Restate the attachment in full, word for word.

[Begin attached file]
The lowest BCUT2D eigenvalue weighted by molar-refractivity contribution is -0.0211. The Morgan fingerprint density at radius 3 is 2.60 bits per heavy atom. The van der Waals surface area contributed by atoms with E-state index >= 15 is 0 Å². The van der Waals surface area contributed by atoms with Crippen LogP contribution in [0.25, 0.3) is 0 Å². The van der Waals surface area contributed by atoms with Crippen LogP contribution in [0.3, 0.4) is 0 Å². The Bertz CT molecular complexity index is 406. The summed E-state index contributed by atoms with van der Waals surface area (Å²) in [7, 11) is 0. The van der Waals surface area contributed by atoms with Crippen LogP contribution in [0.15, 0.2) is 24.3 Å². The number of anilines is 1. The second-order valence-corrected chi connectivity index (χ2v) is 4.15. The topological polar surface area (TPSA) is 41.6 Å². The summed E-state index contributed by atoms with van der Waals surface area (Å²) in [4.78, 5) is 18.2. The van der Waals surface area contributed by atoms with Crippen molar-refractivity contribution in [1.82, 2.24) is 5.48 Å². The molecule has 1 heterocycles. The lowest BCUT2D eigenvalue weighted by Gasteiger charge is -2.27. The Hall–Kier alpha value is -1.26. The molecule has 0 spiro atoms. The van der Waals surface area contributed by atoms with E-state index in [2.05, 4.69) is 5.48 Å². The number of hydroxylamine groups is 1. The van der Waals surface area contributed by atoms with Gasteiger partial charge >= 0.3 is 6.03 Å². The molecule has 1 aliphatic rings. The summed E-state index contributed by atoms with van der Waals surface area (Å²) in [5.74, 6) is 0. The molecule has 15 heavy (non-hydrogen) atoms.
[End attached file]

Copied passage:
The lowest BCUT2D eigenvalue weighted by molar-refractivity contribution is -0.0211. The Morgan fingerprint density at radius 3 is 2.60 bits per heavy atom. The van der Waals surface area contributed by atoms with E-state index >= 15 is 0 Å². The van der Waals surface area contributed by atoms with Crippen LogP contribution in [0.25, 0.3) is 0 Å². The van der Waals surface area contributed by atoms with Crippen LogP contribution in [0.3, 0.4) is 0 Å². The Bertz CT molecular complexity index is 406. The summed E-state index contributed by atoms with van der Waals surface area (Å²) in [7, 11) is 0. The van der Waals surface area contributed by atoms with Crippen LogP contribution in [0.15, 0.2) is 24.3 Å². The number of anilines is 1. The second-order valence-corrected chi connectivity index (χ2v) is 4.15. The topological polar surface area (TPSA) is 41.6 Å². The summed E-state index contributed by atoms with van der Waals surface area (Å²) in [4.78, 5) is 18.2. The van der Waals surface area contributed by atoms with Crippen molar-refractivity contribution in [1.82, 2.24) is 5.48 Å². The molecule has 1 heterocycles. The lowest BCUT2D eigenvalue weighted by Gasteiger charge is -2.27. The Hall–Kier alpha value is -1.26. The molecule has 0 spiro atoms. The van der Waals surface area contributed by atoms with E-state index in [2.05, 4.69) is 5.48 Å². The number of hydroxylamine groups is 1. The van der Waals surface area contributed by atoms with Gasteiger partial charge >= 0.3 is 6.03 Å². The molecule has 1 aliphatic rings. The summed E-state index contributed by atoms with van der Waals surface area (Å²) in [5.74, 6) is 0. The molecule has 15 heavy (non-hydrogen) atoms.